Most of us don’t think about communication all that much (I admit I am a bit weird). Whether at lunch, in the parking lot, or in the office, it just kind of happens. It’s always happening. It’s often uninteresting. And, we take for granted that, at a basic level, it works.
It’s the autonomic system of our organizations.
And, like the heart or lungs, when communication breaks down, it can disrupt the system as a whole – often critically. It may not happen the first instance, but it will happen in time. (And, it’s likely to be bad when it does.)
Communication’s ubiquity and interrelatedness make investing in and defining a clear communication strategy both imperative and difficult for our organizations. We too often start with the wrong questions (if we actually think about it at all): Who “owns” it? What department does it live in? Whose budget? Do I have to change? Do we need a task force? Some new guidelines? A new technology?
Organizational communications isn’t managed in a department or facilitated by one leader, or team, or task force. Effective communication is a value that must be modeled from the top down and owned across divisions, departments, and facilities. It is an operational imperative that requires strategies, tactics, and tools that align with the way we do business and who we do business with. It is a business investment critical to our bottom line and other desired outcomes. It is a commitment and a discipline.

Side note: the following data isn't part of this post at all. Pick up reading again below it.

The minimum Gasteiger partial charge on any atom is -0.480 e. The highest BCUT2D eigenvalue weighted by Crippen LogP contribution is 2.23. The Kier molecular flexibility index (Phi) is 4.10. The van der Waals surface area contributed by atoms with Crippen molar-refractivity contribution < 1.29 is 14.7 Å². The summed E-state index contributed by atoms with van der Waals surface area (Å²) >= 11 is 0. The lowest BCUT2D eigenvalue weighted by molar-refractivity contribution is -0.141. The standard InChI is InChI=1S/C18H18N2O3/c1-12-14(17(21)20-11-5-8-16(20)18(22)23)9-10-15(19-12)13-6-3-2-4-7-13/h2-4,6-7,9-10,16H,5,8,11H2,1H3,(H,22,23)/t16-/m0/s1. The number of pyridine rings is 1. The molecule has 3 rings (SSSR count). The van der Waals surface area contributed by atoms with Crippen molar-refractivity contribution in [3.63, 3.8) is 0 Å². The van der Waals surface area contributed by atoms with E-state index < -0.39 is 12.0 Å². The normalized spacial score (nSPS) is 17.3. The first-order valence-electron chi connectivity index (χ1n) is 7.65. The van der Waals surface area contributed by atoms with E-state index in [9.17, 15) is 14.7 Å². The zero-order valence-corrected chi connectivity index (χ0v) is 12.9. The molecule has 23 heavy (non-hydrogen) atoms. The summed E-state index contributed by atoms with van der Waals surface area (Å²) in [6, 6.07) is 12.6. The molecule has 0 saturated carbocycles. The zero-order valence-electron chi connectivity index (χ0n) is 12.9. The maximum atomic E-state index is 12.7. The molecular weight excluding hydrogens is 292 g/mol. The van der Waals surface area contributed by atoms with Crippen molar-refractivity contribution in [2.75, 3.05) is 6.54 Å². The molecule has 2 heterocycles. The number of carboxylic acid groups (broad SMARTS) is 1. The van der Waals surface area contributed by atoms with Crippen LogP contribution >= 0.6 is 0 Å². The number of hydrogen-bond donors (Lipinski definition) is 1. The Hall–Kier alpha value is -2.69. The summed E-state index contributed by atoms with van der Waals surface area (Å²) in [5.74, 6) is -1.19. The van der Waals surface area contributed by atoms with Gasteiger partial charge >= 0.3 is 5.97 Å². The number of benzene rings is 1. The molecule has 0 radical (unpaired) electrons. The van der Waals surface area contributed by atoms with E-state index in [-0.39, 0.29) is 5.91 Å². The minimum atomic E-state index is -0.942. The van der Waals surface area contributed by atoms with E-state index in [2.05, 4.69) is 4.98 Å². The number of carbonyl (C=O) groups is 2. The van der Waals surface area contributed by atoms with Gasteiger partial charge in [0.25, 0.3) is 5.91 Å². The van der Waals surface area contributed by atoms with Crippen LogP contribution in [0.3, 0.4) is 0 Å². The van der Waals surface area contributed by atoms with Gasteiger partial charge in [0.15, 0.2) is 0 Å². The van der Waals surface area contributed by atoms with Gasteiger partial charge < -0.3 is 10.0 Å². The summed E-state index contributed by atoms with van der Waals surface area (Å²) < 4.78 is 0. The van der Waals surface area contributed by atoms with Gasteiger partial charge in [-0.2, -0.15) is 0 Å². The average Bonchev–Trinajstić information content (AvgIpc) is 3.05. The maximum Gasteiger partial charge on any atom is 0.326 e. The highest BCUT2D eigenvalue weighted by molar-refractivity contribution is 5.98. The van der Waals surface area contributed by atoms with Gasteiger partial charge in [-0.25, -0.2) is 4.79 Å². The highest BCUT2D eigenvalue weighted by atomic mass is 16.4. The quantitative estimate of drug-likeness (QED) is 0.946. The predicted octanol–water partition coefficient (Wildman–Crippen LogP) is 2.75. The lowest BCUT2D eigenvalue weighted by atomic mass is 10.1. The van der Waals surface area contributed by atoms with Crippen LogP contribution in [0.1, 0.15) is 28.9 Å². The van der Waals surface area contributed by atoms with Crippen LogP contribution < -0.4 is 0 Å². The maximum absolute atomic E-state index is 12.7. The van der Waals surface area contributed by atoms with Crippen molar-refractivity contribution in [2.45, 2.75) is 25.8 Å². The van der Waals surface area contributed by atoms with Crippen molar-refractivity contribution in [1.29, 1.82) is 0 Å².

To build an effective communication strategy, we need to start with some diagnostics and chart a pathway to wellness. So, let’s start with a few questions:
WHY: Why is good communication important to us and our organization? How would it impact our work environment? Our outcomes? The bottom line?
WHAT: What would really good communication look like? What do our people want to know? What do we want them to know? What and how much can they consume within their regular workflow? What tools do they currently use?
WHERE: Where does critical information currently live? How is it disseminated? Where does critical information die?
WHO: Who is “responsible” for communication? Who are the hubs, both formal and informal? Who is key to an effective communication strategy? Whose job and workflow does a new strategy impact? Who supports fidelity to and adaptation of the strategy?